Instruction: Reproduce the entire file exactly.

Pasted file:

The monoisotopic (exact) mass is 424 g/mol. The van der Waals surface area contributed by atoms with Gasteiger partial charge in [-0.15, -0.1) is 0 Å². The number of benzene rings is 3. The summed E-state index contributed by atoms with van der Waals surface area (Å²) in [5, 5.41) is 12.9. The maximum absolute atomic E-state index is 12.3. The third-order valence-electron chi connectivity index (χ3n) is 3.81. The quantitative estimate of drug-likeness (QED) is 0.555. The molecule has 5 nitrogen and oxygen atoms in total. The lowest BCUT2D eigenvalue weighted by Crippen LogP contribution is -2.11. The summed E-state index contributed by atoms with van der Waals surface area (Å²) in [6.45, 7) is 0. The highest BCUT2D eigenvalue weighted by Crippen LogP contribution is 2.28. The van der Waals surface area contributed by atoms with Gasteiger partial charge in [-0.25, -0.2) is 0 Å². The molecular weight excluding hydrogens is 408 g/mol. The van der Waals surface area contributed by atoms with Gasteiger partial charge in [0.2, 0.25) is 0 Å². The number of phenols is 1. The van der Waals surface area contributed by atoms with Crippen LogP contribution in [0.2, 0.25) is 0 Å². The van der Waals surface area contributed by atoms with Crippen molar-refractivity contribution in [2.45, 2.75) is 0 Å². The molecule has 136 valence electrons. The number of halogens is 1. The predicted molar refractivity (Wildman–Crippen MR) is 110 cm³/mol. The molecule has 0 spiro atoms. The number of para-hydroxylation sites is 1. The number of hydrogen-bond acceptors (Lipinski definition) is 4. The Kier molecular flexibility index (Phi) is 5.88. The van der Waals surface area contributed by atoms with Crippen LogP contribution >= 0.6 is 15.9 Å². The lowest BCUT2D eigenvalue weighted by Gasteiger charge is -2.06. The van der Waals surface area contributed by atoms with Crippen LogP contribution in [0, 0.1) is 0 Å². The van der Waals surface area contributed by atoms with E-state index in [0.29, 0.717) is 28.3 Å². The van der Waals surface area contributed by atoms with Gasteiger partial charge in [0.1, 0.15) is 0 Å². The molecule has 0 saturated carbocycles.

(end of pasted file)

The monoisotopic (exact) mass is 424 g/mol. The van der Waals surface area contributed by atoms with Gasteiger partial charge in [-0.15, -0.1) is 0 Å². The number of benzene rings is 3. The summed E-state index contributed by atoms with van der Waals surface area (Å²) in [5, 5.41) is 12.9. The maximum absolute atomic E-state index is 12.3. The third-order valence-electron chi connectivity index (χ3n) is 3.81. The quantitative estimate of drug-likeness (QED) is 0.555. The molecule has 5 nitrogen and oxygen atoms in total. The lowest BCUT2D eigenvalue weighted by Crippen LogP contribution is -2.11. The summed E-state index contributed by atoms with van der Waals surface area (Å²) in [6.45, 7) is 0. The highest BCUT2D eigenvalue weighted by Crippen LogP contribution is 2.28. The van der Waals surface area contributed by atoms with Gasteiger partial charge in [-0.25, -0.2) is 0 Å². The molecular weight excluding hydrogens is 408 g/mol. The van der Waals surface area contributed by atoms with Gasteiger partial charge in [0.2, 0.25) is 0 Å². The number of phenols is 1. The van der Waals surface area contributed by atoms with Crippen LogP contribution in [0.2, 0.25) is 0 Å². The van der Waals surface area contributed by atoms with Crippen molar-refractivity contribution in [2.45, 2.75) is 0 Å². The molecule has 136 valence electrons. The number of halogens is 1. The predicted molar refractivity (Wildman–Crippen MR) is 110 cm³/mol. The molecule has 0 spiro atoms. The number of para-hydroxylation sites is 1. The number of hydrogen-bond acceptors (Lipinski definition) is 4. The Kier molecular flexibility index (Phi) is 5.88. The van der Waals surface area contributed by atoms with Crippen LogP contribution >= 0.6 is 15.9 Å². The lowest BCUT2D eigenvalue weighted by Gasteiger charge is -2.06. The van der Waals surface area contributed by atoms with Crippen LogP contribution in [0, 0.1) is 0 Å². The van der Waals surface area contributed by atoms with E-state index in [0.29, 0.717) is 28.3 Å². The van der Waals surface area contributed by atoms with Gasteiger partial charge in [0.1, 0.15) is 0 Å². The molecule has 0 saturated carbocycles.